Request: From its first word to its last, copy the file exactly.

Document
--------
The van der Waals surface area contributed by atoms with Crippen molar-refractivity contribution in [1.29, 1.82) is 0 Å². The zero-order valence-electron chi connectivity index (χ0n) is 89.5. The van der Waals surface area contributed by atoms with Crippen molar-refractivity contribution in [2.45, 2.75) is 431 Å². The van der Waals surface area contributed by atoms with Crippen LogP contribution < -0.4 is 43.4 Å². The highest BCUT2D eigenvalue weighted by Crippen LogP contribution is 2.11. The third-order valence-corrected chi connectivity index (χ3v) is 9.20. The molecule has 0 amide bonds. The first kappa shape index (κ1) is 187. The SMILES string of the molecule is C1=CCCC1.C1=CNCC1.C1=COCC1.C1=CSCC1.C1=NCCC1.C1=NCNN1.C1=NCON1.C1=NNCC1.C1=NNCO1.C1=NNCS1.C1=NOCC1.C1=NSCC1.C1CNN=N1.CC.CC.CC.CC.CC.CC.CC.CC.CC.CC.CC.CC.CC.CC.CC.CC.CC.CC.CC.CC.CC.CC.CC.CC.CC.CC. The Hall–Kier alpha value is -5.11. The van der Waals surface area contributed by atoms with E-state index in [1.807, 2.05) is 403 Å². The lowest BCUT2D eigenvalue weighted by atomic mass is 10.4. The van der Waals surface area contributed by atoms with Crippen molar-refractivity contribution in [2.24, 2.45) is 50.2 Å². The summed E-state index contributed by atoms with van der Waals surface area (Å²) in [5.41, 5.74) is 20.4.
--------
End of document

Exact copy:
The van der Waals surface area contributed by atoms with Crippen molar-refractivity contribution in [1.29, 1.82) is 0 Å². The zero-order valence-electron chi connectivity index (χ0n) is 89.5. The van der Waals surface area contributed by atoms with Crippen molar-refractivity contribution in [2.45, 2.75) is 431 Å². The van der Waals surface area contributed by atoms with Crippen LogP contribution < -0.4 is 43.4 Å². The highest BCUT2D eigenvalue weighted by Crippen LogP contribution is 2.11. The third-order valence-corrected chi connectivity index (χ3v) is 9.20. The molecule has 0 amide bonds. The first kappa shape index (κ1) is 187. The SMILES string of the molecule is C1=CCCC1.C1=CNCC1.C1=COCC1.C1=CSCC1.C1=NCCC1.C1=NCNN1.C1=NCON1.C1=NNCC1.C1=NNCO1.C1=NNCS1.C1=NOCC1.C1=NSCC1.C1CNN=N1.CC.CC.CC.CC.CC.CC.CC.CC.CC.CC.CC.CC.CC.CC.CC.CC.CC.CC.CC.CC.CC.CC.CC.CC.CC.CC. The Hall–Kier alpha value is -5.11. The van der Waals surface area contributed by atoms with E-state index in [1.807, 2.05) is 403 Å². The lowest BCUT2D eigenvalue weighted by atomic mass is 10.4. The van der Waals surface area contributed by atoms with Crippen molar-refractivity contribution in [2.24, 2.45) is 50.2 Å². The summed E-state index contributed by atoms with van der Waals surface area (Å²) in [5.41, 5.74) is 20.4.